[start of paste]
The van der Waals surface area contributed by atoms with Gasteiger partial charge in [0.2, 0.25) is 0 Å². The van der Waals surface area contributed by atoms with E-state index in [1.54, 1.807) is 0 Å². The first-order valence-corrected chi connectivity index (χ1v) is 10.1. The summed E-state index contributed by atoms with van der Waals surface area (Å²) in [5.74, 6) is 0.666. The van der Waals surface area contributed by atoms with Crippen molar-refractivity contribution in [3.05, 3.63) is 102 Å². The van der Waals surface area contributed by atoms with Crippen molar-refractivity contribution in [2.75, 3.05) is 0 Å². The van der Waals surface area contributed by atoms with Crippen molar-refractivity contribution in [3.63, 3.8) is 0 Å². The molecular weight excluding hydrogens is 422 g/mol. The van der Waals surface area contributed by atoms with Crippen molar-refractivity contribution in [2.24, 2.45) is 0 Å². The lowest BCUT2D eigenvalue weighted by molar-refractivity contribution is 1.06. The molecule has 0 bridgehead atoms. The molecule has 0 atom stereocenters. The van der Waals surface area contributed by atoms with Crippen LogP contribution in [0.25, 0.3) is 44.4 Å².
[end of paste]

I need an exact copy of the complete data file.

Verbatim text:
The van der Waals surface area contributed by atoms with Gasteiger partial charge in [0.2, 0.25) is 0 Å². The van der Waals surface area contributed by atoms with E-state index in [1.54, 1.807) is 0 Å². The first-order valence-corrected chi connectivity index (χ1v) is 10.1. The summed E-state index contributed by atoms with van der Waals surface area (Å²) in [5.74, 6) is 0.666. The van der Waals surface area contributed by atoms with Crippen molar-refractivity contribution in [3.05, 3.63) is 102 Å². The van der Waals surface area contributed by atoms with Crippen molar-refractivity contribution in [2.75, 3.05) is 0 Å². The van der Waals surface area contributed by atoms with Crippen molar-refractivity contribution in [3.63, 3.8) is 0 Å². The molecular weight excluding hydrogens is 422 g/mol. The van der Waals surface area contributed by atoms with Crippen molar-refractivity contribution in [2.24, 2.45) is 0 Å². The lowest BCUT2D eigenvalue weighted by molar-refractivity contribution is 1.06. The molecule has 0 bridgehead atoms. The molecule has 0 atom stereocenters. The van der Waals surface area contributed by atoms with Crippen LogP contribution in [0.25, 0.3) is 44.4 Å².